OGDEN -- The halls were crowded at Ogden High School on Wednesday night -- not with students but with community members, alumni and state leaders coming to take a peek at what $63 million and a whole lot of community support will do for a school.
The Ogden High renovation project is now complete and people came from all along the Wasatch Front to look around. District officials estimated slightly more than 1,000 turned out to see the renovated school.
Words like phenomenal, dazzling, speechless and awestruck were uttered over and over as people took self-guided tours through the halls of the school that was originally constructed in the late 1930s during the Great Depression. Many mentioned the parallel that the school has now been renovated during a great recession in the past six years.
Lt. Gov. Greg Bell, a 1966 Ogden High graduate, spoke of the significance during his remarks at the open house.
"People have been so generous during this very difficult financial time," Bell said.
"How would you like to raise $9 million during the depths of this great recession?" Bell asked, referring to the $9 million that was raised in private donations to renovate the auditorium.
Many touring the facility were impressed with the way the design mixed the old architecture with the needed updates for students in the 21st century.
"I love how they kept so much of the original design, but there are neat new features, like the commons area," said Richard Jenson, who graduated from the school in 1971. Jenson lives in Logan, but took a drive to visit his old school.
"I thought it was a neat opportunity to see what they've done to my school. I'm blown away. I love it," he said as he looked at the newly renovated library.
Kirk Huffaker, executive director of the Utah Heritage Foundation, said he's speechless as he looks around the school. He has been on board with the project for the past decade since talks started about the renovation.
"It's amazing for the people of Ogden, the students, the alumni -- for the pride you feel just to be in this place," Huffaker said.
Families snapped pictures in front of some of their favorite spots and shared stories of their time at Ogden High School.
Some alumni wore old letterman jackets or sweaters. Carol Conroy Browning proudly wore her Tigerette sweater and class ring as she toured the school and sat in the auditorium, soaking everything in. Her father was a principal of the school; his picture hangs in the library. She said she loved her high school years and loves watching the students enjoy their high school now. She has watched the renovation unfold and been on several school tours during the process.
"I'm very happy that so many in the community came to see," Browning said, smiling. "It's nice to see what we can do with our taxes."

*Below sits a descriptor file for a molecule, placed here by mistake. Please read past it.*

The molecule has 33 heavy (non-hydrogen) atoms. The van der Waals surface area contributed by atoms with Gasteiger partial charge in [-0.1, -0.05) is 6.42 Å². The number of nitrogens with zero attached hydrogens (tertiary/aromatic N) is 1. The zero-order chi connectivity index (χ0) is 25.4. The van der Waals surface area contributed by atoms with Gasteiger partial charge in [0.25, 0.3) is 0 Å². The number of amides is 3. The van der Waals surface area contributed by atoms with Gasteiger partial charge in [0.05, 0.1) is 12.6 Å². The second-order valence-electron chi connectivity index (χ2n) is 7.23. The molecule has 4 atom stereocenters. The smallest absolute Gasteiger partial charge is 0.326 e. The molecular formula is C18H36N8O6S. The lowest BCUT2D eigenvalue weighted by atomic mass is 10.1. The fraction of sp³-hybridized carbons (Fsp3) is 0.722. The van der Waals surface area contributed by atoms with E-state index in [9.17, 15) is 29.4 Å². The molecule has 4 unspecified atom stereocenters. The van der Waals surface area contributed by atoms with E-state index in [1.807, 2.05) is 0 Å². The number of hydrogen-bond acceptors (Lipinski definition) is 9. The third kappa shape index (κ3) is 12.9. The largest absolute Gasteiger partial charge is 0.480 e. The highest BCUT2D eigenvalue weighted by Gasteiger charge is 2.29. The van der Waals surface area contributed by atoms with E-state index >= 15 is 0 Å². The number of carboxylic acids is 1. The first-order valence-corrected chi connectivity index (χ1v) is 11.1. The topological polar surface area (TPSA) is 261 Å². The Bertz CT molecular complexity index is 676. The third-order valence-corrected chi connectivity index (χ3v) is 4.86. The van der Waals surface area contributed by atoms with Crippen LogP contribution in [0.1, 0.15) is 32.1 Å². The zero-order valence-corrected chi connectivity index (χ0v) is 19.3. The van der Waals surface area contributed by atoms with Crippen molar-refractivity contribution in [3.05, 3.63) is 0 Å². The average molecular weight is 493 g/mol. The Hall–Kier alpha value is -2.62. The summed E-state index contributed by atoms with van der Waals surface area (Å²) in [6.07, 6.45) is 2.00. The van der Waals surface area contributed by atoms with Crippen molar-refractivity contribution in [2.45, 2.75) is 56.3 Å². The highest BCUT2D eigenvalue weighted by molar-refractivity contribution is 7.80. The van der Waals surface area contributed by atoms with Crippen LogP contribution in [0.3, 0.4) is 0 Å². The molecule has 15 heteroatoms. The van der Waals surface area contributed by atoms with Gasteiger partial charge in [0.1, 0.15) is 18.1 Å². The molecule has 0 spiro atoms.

Superintendent Brad Smith echoed that sentiment.
"We want to honor those that pay the taxes in our city, county and state that made this all possible," Smith said.
Both he and Bell said the support of the community needs to continue to help the students succeed, which is a very attainable goal, Smith said.
"Now we have the great task before us to make the education equal to the architectural grandeur," Smith said.
The students are ready to rise to the occasion. "Being here makes us want to have more respect, and we can do that," said student body officer Annet Unda. She and her fellow officers helped guide people through the building on Wednesday and enjoyed the interactions they had.
"It's amazing to speak to (alumni) and hear the histories of the school," student body officer Mari Cruz said. The girls said it's an honor to be able to follow in the footsteps of those who went before, and they want to carry on the excellent traditions.
"We so appreciate everything they have done for us," Unda said.
Former Superintendent Noel Zabriskie brought family members to tour the school and was very pleased by everything he saw. He said when all the planning started for the renovations, this day of completion seemed out of focus, because so much needed to be done and it was so far away, but he is not at all surprised by the grandeur of the school.
"Forty years ago when we brought our family here, we saw how cohesive this community is and how supportive of tradition. It is fabulous," Zabriskie said.
He also expressed his thanks to the students, some of whom never got to attend the school when it wasn't under construction.
Current and former students capped the evening by quietly standing while the chamber choir sang the school hymn. Tears of happiness were shed and cheers and applause erupted as Principal Stacey Briggs spoke of the bright future awaiting the students.